Pillows and Allergies – sleep in hayfever season

allergy and hayfever pillow advice

It’s peak allergy time in our house at the moment.  With grass pollen at its height, itchy eyes, runny noses etc often feel worse at bedtime.

There are a few simple things we’d recommend to make it snooze-time and not sneeze-time.

To reduce your allergy symptoms at night and give you a more comfortable night’s sleep, especially when those one-a-day anti-histamine tablets seem to have worn off:

  • Wash pillows or swap old pillows for new

    Pollen and dust love nesting in your bedding.   Pillows and duvets need to be cleaned regularly, more often this time of year than at any other time.  This means swapping out old pillows for new, and / or washing your pillows and drying them in a large-capacity tumble drier – see our article on washing pillows and washing duvets.  Do check to make sure that your pillow is washable in the first place and don’t just ‘air’ them outside (in the pollen!).

    Reviews of 2 great washable pillows here and here.

    And a brilliant washable duvet here ( I love these & own three!) 

 

  • Anti-allergy pillows

    Anti-allergy can help, certainly if you have an allergy to dust mites.  They’re also useful when it comes to pollen as they tend to be washable and often come with high thread count covers which means dust, dust mites and pollen are less likely to be able to get in in the first place.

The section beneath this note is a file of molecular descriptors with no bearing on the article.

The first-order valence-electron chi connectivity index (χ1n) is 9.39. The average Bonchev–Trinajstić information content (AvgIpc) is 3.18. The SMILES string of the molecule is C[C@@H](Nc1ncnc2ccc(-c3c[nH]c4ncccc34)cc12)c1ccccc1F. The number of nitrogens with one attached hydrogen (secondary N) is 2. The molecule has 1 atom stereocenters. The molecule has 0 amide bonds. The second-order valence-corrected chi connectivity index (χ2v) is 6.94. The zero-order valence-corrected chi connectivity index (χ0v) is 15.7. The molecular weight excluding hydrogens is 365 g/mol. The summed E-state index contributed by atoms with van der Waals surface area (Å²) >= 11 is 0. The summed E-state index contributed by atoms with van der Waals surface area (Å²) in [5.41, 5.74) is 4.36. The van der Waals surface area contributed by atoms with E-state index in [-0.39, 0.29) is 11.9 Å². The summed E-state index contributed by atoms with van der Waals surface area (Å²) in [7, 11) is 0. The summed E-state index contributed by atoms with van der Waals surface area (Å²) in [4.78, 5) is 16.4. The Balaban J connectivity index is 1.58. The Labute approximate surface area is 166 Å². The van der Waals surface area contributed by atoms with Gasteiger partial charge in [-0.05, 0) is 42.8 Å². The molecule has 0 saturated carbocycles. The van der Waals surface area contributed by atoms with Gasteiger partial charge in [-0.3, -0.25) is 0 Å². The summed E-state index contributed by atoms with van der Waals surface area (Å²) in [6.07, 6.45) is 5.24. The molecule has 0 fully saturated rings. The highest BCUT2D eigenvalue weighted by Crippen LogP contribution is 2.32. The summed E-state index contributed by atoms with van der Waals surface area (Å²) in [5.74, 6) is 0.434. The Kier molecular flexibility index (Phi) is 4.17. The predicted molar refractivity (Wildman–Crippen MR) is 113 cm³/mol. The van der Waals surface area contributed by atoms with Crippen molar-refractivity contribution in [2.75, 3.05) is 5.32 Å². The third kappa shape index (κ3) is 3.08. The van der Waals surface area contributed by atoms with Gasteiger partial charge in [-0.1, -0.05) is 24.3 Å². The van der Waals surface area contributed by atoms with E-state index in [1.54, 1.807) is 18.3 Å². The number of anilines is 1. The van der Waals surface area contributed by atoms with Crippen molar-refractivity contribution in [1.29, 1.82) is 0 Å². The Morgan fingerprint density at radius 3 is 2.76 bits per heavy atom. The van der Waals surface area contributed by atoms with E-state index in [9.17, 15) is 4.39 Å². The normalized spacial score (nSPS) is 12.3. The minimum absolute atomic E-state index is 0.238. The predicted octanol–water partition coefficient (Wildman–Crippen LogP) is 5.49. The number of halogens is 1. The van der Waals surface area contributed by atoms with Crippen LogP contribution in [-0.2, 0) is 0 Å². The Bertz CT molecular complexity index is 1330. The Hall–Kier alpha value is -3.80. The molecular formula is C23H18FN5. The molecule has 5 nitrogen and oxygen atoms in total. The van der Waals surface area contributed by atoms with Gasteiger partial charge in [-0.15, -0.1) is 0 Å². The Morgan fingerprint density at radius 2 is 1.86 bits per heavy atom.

See our reviews of 3 of the best anti-allergy pillows: here, here and here.

    The best anti-allergy duvet?  Review here.

     

  • Keep the pollen out

    Shutting bedroom windows might make the room a little stuffy, but it will help keep the pollen out. We’d advise also keeping your bedroom door shut if you have windows or doors open in the rest of the house; and use the air-con in the car, not windows, especially if you have a pollen filter fitted to your air-con unit.Annoyingly, grass pollen and tree pollen are often released at different times of the day.   Generally the pollen count is highest between 5am and 10am, says www.pollen.com  so definitely don’t ‘air’ the room in the mornings.  Warm, dry and windy mornings are absolutely the worst, but then again ‘pollen showers’ can occur as the air cools in the evening after a warm day – which explains why my hayfever is worse at night.  Wait for a colder, wetter day with little wind to let the air in to your house.   https://www.allergyuk.org has some useful factsheets.

 

  • Pollen  – in hair, on pets, on carpets

    Wash your hair at the end of the day.  Even rinsing in the morning and the evening can help get rid of dust and pollen which has blown into your hair throughout the day.  What you don’t want to be doing is lying in pollen grains whilst you sleep and rubbing them into your pillow!Your cat may not appreciate you giving them a shower, so basic sense is not to let them sleep on your bed.  Dogs and cats can carry a lot of pollen in their fur, particularly if they’ve been having lovely long walks in the countryside.

Finally, don’t forget to vacuum as often as you can. Clean surfaces with a damp cloth and wash out afterwards to get rid of pollen grains and keep your allergies under control.

For the best pillows and duvets for allergies:

The best anti-allergy pillows & best washable pillows

The best anti-allergy duvets &  best washable duvet reviews